Former Pa. auditor general enters race for state attorney general

Jon Campisi Mar. 1, 2012, 10:31am

Just when it appeared as though a former area congressman and a former Northeastern Pennsylvania prosecutor would be the only two Democrats running in the upcoming primary for state attorney general, a third contender has thrown his hat into the mix.

Don Bailey, a former Pennsylvania auditor general who also served for a time in the U.S. House of Representatives, has announced that he will be on the April election ballot seeking the Democratic nomination for the commonwealth’s top law enforcement position.

The Philadelphia Inquirer reported Feb. 29 that Bailey, a 66-year-old civil rights attorney from the Harrisburg area, will be challenging former Bucks County congressman Patrick Murphy and Lackawanna County’s Kathleen Kane in the nominating contest.

Bailey had filed to join the race earlier this month, but his candidacy was rejected by the Secretary of State for problems relating to the signatures on his petition, according to the Inquirer article.

But just when it appeared he was out, Bailey was allowed to reenter the race following a Commonwealth Court decision last week.

Some organizations have already thrown their support behind Bailey, such as the Pennsylvania Civil Rights Law Network, which officially endorsed Bailey on Feb. 24.

“Our endorsement of Don comes from the fact that he alone appears to have the courage, and the institutional understanding, to attack the problems in Pennsylvania politically at their real source …,” the PCRLN said in a statement.

“The real problem is the courts and their utilization as instruments of political control and favoritism to establish and maintain their cultural and political climates that lay beneath the general feeling of unfairness that more and more Pennsylvanians are coming to experience in the courts, and the insidious effects these things are having on our society, vis. the Penn State scandal, etc.”

(The Penn State scandal refers to the ongoing case against accused child molester Jerry Sandusky, the university’s former assistant football coach).

One other Democrat had been in the race for attorney general, but he dropped out last month. That candidate was former Philadelphia prosecutor Dan McCaffery, who once ran for Philadelphia district attorney.

Meanwhile, Kane, the former Lackawanna County prosecutor who remains in the Democratic race, has been heard accusing Murphy, the former congressman who helped lead the repeal of the recently overturned “Don’t Ask, Don’t Tell” policy of gays serving openly in the military, of attempting to take over an office with which he has no experience.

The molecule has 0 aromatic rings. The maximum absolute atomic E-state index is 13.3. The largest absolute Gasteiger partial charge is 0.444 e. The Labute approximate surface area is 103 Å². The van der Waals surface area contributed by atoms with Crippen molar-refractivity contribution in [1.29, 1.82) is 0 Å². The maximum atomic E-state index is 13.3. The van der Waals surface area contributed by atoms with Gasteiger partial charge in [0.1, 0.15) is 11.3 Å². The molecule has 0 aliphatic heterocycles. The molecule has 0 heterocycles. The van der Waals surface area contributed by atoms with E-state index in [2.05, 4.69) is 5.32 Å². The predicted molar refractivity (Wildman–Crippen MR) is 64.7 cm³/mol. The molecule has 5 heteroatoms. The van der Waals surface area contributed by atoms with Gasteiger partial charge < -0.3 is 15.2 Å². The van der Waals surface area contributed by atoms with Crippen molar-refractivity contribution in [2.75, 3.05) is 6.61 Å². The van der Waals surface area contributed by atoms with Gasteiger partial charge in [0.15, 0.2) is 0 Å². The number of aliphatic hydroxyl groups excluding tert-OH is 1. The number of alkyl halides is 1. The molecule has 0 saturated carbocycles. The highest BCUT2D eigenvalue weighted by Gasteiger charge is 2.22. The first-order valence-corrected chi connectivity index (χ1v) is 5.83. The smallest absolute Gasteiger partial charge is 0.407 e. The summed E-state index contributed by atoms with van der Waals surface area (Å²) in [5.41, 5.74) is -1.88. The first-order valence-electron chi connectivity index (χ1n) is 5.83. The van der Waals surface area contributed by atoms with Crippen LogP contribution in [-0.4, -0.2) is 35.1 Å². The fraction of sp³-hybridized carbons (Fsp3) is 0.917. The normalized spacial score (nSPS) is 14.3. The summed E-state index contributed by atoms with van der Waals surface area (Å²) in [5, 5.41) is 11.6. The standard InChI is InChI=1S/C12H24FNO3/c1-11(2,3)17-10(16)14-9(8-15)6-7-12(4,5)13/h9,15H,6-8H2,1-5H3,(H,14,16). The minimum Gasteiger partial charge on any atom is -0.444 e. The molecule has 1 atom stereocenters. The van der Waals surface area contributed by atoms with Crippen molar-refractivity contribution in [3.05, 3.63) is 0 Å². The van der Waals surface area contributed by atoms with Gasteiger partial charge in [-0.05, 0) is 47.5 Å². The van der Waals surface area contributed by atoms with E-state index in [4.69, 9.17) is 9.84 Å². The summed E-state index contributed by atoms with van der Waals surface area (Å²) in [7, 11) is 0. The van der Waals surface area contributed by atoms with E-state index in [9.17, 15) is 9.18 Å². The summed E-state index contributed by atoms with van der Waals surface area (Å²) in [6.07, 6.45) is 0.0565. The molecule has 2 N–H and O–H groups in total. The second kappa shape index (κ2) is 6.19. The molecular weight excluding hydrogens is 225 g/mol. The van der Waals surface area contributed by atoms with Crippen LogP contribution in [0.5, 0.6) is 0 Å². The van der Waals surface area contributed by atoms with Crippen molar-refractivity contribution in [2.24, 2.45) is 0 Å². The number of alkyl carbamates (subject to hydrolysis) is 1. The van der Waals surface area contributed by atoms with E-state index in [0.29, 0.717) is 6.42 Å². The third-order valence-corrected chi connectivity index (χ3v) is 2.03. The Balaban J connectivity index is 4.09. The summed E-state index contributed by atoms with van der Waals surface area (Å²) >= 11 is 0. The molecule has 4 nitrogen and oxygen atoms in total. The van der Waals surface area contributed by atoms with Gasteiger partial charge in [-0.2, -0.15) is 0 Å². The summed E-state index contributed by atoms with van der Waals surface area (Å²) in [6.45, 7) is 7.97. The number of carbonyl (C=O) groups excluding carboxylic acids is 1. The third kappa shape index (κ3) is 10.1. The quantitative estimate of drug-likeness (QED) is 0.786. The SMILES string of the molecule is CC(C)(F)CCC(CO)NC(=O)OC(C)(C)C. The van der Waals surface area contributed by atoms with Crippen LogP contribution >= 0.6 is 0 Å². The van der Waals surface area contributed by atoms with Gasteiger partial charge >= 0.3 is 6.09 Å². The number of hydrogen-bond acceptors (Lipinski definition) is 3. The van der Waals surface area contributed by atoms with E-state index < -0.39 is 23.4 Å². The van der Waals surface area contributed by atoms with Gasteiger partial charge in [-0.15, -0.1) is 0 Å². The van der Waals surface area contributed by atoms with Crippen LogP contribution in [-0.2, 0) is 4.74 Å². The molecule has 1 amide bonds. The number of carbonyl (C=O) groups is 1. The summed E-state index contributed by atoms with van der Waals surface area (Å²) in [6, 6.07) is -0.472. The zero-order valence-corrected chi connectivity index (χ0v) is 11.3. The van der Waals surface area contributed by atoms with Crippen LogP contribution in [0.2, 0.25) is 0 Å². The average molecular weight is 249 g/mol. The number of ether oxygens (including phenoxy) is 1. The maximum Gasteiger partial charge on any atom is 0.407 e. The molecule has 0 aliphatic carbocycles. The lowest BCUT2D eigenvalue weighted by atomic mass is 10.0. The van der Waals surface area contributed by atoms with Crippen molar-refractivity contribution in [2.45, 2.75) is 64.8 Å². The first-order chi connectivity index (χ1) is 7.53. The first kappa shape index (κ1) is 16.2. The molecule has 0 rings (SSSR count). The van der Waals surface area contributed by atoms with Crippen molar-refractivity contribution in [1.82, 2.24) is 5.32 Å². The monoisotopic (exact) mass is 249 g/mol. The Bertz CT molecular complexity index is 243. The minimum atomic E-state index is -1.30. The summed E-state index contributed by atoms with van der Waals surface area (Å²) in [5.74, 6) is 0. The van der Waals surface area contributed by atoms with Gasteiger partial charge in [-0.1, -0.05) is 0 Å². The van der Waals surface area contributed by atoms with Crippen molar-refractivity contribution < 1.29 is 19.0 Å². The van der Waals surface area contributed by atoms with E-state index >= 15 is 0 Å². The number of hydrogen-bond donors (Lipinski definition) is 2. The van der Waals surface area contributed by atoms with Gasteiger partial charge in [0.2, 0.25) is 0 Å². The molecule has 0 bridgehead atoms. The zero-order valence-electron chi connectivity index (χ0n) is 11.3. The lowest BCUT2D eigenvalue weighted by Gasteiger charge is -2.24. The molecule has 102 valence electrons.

“Regardless of how many congressmen seek this office, we believe that Pennsylvania Democrats want to nominate a career prosecutor, not a career politician,” Josh Morrow, a spokesman for Kane, told the Philadelphia Inquirer.

Bailey, who was Pennsylvania’s auditor general from 1985 to 1989, represented Westmoreland County in Congress for two terms during the late 1970s and early 1980s, according to the Inquirer.

He lost the seat to the late John Murtha in 1982.

Bailey has since focused on his civil rights law practice, mainly representing whistleblowers.

In an interview with the Inquirer, Bailey, the attorney, described himself as an “equal-opportunity suer.”

Bailey told the paper he entered the attorney general race to try and make a difference.

“It’s politics as usual in Pennsylvania,” he was quoted as saying. “I’m not going to accept the same old thing.”

The Pennsylvania Civil Rights Law Network, in its statement endorsing Bailey, said the other two Democratic candidates appear to have what it takes to run the state’s top law enforcement office as well, but Bailey seems to have some qualities that would really aid his potential career as attorney general.

“Each appears to be a fine candidate,” the statement says, “however, it does not appear that either of the other candidates have the unique insights, vision, and independence that Don does, and we believe that Don is by far the best suited to be Pennsylvania’s next attorney general.”

David Freed, the Republican district attorney from Cumberland County, is currently the sole GOP candidate running for state attorney general.

Freed has secured the endorsement of Gov. Tom Corbett, who was Pennsylvania Attorney General before he was elected governor.

No Democrat has been elected state attorney general since the office became an elective post in 1980.

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